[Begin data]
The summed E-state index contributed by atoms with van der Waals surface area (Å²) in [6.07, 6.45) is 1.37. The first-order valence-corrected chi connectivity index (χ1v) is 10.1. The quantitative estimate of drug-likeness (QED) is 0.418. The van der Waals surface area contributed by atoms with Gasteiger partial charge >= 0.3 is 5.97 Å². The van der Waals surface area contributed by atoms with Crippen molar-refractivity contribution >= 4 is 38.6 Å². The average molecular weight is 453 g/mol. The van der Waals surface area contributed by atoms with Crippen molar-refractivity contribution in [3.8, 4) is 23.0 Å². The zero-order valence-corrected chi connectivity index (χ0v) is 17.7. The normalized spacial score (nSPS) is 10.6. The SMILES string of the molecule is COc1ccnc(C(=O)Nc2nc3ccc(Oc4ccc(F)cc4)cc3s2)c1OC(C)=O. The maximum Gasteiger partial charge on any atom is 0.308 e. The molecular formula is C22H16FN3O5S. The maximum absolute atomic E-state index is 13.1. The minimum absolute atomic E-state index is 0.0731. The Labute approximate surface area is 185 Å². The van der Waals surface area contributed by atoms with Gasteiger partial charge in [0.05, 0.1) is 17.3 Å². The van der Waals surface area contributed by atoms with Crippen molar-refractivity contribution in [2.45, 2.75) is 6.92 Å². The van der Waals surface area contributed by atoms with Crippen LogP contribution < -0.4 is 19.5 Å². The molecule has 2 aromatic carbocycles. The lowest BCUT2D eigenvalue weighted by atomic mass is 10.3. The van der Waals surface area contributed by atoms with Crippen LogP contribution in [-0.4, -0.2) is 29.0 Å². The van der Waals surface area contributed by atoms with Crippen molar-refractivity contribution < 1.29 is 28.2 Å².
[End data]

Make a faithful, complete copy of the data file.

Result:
The summed E-state index contributed by atoms with van der Waals surface area (Å²) in [6.07, 6.45) is 1.37. The first-order valence-corrected chi connectivity index (χ1v) is 10.1. The quantitative estimate of drug-likeness (QED) is 0.418. The van der Waals surface area contributed by atoms with Gasteiger partial charge >= 0.3 is 5.97 Å². The van der Waals surface area contributed by atoms with Crippen molar-refractivity contribution >= 4 is 38.6 Å². The average molecular weight is 453 g/mol. The van der Waals surface area contributed by atoms with Crippen molar-refractivity contribution in [3.8, 4) is 23.0 Å². The zero-order valence-corrected chi connectivity index (χ0v) is 17.7. The normalized spacial score (nSPS) is 10.6. The SMILES string of the molecule is COc1ccnc(C(=O)Nc2nc3ccc(Oc4ccc(F)cc4)cc3s2)c1OC(C)=O. The maximum Gasteiger partial charge on any atom is 0.308 e. The molecular formula is C22H16FN3O5S. The maximum absolute atomic E-state index is 13.1. The minimum absolute atomic E-state index is 0.0731. The Labute approximate surface area is 185 Å². The van der Waals surface area contributed by atoms with Gasteiger partial charge in [0.05, 0.1) is 17.3 Å². The van der Waals surface area contributed by atoms with Crippen molar-refractivity contribution in [2.45, 2.75) is 6.92 Å². The van der Waals surface area contributed by atoms with Crippen LogP contribution < -0.4 is 19.5 Å². The molecule has 2 aromatic carbocycles. The lowest BCUT2D eigenvalue weighted by atomic mass is 10.3. The van der Waals surface area contributed by atoms with Crippen LogP contribution in [-0.4, -0.2) is 29.0 Å². The van der Waals surface area contributed by atoms with Crippen molar-refractivity contribution < 1.29 is 28.2 Å².